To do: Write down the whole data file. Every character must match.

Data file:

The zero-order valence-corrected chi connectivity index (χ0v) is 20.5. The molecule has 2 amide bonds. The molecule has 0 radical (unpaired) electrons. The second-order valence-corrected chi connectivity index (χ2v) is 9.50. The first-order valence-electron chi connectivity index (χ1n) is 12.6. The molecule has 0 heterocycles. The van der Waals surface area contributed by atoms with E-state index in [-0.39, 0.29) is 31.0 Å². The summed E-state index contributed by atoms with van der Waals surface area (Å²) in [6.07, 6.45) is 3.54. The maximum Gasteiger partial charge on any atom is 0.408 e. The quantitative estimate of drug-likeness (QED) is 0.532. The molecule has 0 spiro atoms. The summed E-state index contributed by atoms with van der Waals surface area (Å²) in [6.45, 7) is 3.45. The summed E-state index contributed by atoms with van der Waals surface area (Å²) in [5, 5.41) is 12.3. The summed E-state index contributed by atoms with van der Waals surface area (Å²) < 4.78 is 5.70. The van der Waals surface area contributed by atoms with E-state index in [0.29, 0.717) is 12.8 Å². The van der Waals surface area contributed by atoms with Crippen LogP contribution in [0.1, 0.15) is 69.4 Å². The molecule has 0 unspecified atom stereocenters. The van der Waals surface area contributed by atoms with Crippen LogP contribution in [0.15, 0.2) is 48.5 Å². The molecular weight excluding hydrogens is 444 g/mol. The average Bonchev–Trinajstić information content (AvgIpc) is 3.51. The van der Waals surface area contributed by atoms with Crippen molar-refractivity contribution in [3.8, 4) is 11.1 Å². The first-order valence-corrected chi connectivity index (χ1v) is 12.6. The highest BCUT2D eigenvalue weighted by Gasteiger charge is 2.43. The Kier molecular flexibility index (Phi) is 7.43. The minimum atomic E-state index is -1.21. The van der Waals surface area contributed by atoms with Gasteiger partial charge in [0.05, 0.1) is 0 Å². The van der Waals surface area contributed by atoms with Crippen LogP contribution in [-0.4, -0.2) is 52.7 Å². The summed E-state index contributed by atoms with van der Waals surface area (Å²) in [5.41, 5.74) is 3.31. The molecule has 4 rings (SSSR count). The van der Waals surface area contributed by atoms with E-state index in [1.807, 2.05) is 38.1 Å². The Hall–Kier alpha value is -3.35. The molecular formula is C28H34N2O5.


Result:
The zero-order valence-corrected chi connectivity index (χ0v) is 20.5. The molecule has 2 amide bonds. The molecule has 0 radical (unpaired) electrons. The second-order valence-corrected chi connectivity index (χ2v) is 9.50. The first-order valence-electron chi connectivity index (χ1n) is 12.6. The molecule has 0 heterocycles. The van der Waals surface area contributed by atoms with E-state index in [-0.39, 0.29) is 31.0 Å². The summed E-state index contributed by atoms with van der Waals surface area (Å²) in [6.07, 6.45) is 3.54. The maximum Gasteiger partial charge on any atom is 0.408 e. The quantitative estimate of drug-likeness (QED) is 0.532. The molecule has 0 spiro atoms. The summed E-state index contributed by atoms with van der Waals surface area (Å²) in [6.45, 7) is 3.45. The summed E-state index contributed by atoms with van der Waals surface area (Å²) in [5, 5.41) is 12.3. The summed E-state index contributed by atoms with van der Waals surface area (Å²) < 4.78 is 5.70. The van der Waals surface area contributed by atoms with E-state index in [0.29, 0.717) is 12.8 Å². The van der Waals surface area contributed by atoms with Crippen LogP contribution in [0.1, 0.15) is 69.4 Å². The molecule has 0 unspecified atom stereocenters. The van der Waals surface area contributed by atoms with Crippen LogP contribution in [0.15, 0.2) is 48.5 Å². The molecular weight excluding hydrogens is 444 g/mol. The average Bonchev–Trinajstić information content (AvgIpc) is 3.51. The van der Waals surface area contributed by atoms with Crippen molar-refractivity contribution in [3.8, 4) is 11.1 Å². The first-order valence-corrected chi connectivity index (χ1v) is 12.6. The highest BCUT2D eigenvalue weighted by Gasteiger charge is 2.43. The Kier molecular flexibility index (Phi) is 7.43. The minimum atomic E-state index is -1.21. The van der Waals surface area contributed by atoms with Gasteiger partial charge in [0.05, 0.1) is 0 Å². The van der Waals surface area contributed by atoms with Crippen LogP contribution in [-0.4, -0.2) is 52.7 Å². The summed E-state index contributed by atoms with van der Waals surface area (Å²) in [5.41, 5.74) is 3.31. The molecule has 4 rings (SSSR count). The van der Waals surface area contributed by atoms with E-state index in [1.807, 2.05) is 38.1 Å². The Hall–Kier alpha value is -3.35. The molecular formula is C28H34N2O5.